‘Although we found the alignment between the CLIA’s voluntary suspension of September 15 and US Centers for Disease Control and Prevention no-sail order September 30 valuable, the global board of directors felt a further extension was prudent for a number of reasons,’ CLIA said.
COVID spike in US a factor
'The spike in COVID-19 infections in the US is, of course, an additional factor. We will consider a possible further extension on or before September 30. At the same time, if conditions in the US change and it is possible to consider short, modified sailings, we can also consider an earlier restart.'
This voluntary suspension, as before, is applicable to ocean-going vessels with capacity to carry at least 250 people (passengers and crew).
Small and medium-sized businesses struggling
CLIA's Kelly Craighead, president & CEO, said in a message to members: ‘We recognize and support all of our cruise line members who are working tirelessly to protect the health of passengers, crew and public in order to mitigate the impact of COVID-19. We also recognize that the cruise community is made up of tens of thousands of small and medium-sized businesses that are struggling to survive this difficult time.’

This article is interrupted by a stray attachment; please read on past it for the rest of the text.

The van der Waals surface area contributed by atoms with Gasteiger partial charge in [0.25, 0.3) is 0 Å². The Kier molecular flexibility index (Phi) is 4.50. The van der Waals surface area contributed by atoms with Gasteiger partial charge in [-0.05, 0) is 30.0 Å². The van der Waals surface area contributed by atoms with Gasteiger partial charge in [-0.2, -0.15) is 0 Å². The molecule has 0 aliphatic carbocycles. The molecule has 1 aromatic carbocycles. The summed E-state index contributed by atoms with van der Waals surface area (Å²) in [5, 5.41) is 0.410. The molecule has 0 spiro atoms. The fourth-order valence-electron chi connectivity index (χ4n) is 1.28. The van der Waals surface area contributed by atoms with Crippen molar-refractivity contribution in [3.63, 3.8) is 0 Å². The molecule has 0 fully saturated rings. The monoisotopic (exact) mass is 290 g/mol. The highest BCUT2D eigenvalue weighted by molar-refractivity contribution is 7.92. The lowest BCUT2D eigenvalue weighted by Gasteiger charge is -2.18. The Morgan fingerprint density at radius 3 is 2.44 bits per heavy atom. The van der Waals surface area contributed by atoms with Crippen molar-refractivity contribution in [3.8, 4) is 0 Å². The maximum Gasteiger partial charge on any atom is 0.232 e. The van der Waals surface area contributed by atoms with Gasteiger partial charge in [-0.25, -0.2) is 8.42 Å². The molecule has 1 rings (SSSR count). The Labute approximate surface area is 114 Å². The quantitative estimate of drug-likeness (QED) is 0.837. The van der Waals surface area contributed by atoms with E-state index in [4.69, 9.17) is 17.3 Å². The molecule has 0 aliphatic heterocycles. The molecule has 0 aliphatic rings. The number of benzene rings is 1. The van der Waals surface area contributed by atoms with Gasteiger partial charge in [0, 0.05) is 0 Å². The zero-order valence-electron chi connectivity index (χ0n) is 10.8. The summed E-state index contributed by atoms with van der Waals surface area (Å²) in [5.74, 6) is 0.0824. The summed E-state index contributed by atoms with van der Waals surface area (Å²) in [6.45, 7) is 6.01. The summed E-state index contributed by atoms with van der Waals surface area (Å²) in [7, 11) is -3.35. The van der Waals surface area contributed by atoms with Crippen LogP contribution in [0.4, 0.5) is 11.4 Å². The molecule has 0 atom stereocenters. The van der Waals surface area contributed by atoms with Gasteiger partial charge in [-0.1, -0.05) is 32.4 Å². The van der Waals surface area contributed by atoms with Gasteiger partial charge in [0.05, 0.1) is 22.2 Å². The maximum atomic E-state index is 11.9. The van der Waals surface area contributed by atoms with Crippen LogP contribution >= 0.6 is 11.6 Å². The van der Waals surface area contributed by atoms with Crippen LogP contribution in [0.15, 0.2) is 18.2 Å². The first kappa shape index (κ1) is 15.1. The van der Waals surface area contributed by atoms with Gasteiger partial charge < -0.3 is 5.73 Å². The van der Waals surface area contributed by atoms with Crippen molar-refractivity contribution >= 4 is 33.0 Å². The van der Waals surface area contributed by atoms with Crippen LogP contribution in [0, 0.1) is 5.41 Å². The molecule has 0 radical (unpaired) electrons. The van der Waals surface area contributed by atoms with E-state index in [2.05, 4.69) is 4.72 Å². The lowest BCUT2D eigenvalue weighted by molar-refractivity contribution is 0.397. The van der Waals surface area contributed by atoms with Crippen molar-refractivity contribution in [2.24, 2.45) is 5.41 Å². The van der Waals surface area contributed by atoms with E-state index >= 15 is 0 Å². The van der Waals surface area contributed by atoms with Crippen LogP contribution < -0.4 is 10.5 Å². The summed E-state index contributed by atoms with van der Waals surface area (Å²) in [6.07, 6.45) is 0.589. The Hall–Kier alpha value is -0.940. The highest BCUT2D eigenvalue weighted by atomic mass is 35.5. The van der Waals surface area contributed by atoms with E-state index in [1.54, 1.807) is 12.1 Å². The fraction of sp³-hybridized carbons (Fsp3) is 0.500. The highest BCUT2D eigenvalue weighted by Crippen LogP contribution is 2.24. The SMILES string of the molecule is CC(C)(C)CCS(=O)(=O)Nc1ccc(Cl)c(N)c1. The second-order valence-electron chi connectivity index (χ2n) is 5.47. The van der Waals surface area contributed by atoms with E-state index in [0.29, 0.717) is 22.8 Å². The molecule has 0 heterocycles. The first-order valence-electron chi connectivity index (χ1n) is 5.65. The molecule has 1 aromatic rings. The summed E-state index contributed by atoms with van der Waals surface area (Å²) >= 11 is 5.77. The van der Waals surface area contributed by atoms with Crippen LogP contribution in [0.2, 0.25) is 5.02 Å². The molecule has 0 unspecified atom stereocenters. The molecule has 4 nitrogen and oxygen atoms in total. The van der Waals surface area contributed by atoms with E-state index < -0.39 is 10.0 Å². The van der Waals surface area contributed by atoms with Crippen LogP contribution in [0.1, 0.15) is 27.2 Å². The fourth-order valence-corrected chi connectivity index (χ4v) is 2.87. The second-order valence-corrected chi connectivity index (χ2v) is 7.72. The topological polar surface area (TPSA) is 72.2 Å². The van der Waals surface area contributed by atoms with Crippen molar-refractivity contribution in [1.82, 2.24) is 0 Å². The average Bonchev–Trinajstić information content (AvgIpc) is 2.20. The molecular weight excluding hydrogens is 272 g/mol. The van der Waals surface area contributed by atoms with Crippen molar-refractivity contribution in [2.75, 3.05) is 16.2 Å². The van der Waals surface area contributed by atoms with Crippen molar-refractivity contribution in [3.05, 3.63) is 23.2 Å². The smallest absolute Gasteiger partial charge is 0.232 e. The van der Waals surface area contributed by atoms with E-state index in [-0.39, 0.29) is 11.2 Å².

She referred to this week as ‘crucial in the United States' with Congress considering provisions related to extended unemployment benefits, expansion of the Payroll Protection Program and other relief measures important for CLIA rravel trade members and executive partners.
‘CLIA is actively engaged in supporting these efforts,’ Craighead added.